I was recording with my friend Gio and it was kind of the thing we just did at the end of the day. We had been working on a few ideas, but I wanted to put it down. I didn’t really know what I was going to do with the melody or anything. I just asked him if I could record a bunch of parts I was hearing in my head. I thought, “Oh, let me just put these things down and then hopefully later on, I can work on it and make it into a full song.”

But I was listening to it and I just was so moved by it. I remember my mindset at the time—I was in an interesting transitional period. And so the song kind of represented my mindset without any clear lyrics. So even though I did go back and try to make it into a full song with lyrics and production in the end, it had to remain as in this form because that’s how I was feeling at the time.

“I was listening to tons of Brandy when I was working.”

I’m also intrigued by “Seven Times.” It has this very pure, early 2000s R&B, like Brandy type feel to it—from the chords to the lyrical content. Then it has that strong, Brazilian influence, too. I’d love to hear about your early experiences with R&B.

That one’s my favorite that was on the album. I think if there’s a production, then a whole song that I’m like most proud of, I think it’s that one. I think it has everything that I love about music. I love Brazilian music, but of course I love R&B and I think it’s the first time I was able to truly fuse those two loves together. And I was listening to tons of Brandy when I was working.

Also lots of Toni Braxton and basically anything by Rodney Jerkins. Oh my goodness. So many Darkchild productions. That’s kind of what I grew up on. When I was, I guess, 11, 12, like discovering music on my own, that was the stuff I was gravitating towards. Also loads of Mary J. Blige, Destiny’s Child, Missy Elliott, Timberland and Justin Timberlake.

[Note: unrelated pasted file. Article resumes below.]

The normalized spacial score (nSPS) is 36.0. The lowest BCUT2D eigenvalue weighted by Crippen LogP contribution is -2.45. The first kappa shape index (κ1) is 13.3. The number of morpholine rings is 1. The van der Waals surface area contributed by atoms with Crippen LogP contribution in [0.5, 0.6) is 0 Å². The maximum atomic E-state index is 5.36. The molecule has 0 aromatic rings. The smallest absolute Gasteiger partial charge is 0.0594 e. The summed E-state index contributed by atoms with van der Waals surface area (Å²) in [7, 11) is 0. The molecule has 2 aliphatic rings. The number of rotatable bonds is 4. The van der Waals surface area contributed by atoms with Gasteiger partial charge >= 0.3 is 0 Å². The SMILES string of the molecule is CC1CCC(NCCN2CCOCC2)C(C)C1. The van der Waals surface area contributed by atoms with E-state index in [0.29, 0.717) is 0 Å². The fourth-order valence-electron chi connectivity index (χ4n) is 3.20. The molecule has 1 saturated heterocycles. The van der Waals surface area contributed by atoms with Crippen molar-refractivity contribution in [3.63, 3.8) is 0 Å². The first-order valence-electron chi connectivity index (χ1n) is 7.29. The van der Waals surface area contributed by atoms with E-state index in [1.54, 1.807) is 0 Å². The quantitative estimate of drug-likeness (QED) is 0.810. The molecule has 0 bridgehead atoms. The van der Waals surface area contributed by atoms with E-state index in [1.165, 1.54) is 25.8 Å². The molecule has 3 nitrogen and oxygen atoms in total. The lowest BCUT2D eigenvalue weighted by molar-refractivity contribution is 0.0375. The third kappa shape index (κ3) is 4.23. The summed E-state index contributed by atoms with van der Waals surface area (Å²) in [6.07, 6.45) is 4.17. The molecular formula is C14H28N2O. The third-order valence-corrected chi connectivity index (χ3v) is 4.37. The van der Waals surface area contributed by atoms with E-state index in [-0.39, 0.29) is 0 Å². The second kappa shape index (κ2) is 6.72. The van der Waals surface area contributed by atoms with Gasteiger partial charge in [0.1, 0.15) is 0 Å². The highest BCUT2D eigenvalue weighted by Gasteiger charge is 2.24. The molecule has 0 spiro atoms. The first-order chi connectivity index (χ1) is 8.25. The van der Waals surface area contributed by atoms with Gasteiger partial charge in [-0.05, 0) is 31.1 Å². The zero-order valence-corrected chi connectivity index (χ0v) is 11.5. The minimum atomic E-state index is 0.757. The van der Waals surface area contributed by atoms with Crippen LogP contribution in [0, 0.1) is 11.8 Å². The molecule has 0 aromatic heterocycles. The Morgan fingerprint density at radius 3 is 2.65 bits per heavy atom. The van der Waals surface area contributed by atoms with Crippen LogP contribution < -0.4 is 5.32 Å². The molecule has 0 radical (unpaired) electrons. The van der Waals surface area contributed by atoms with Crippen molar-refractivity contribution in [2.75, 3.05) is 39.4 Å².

I feel like during the process, when I was making this album, I was listening to music that I really loved and the stuff that I listened to when I was growing up. My ex would just always play loads of music and it would be like, he never asked me what I wanted to listen to. It would always be like, “I’m going to play this.”

It wasn’t bad though. Like I discovered so much great music. But it was always in a way that was very kind of, it came across quite snobby, like he didn’t trust my taste, you know? So when I wanted to listen to what I wouldn’t say, it was contained and I felt self-conscious about the things that I liked. After that all ended, I was like, “You know what, I’m just going to listen to everything I love.”

Another track that I want to talk about is “Please Don’t Make Me Cry,” because at the very end, the notes and just the yearning in your voice is so strong and distinct. I think when it comes to records like that, you can feel the emotion behind what the person is saying. I definitely wanted to know about the makings of that song.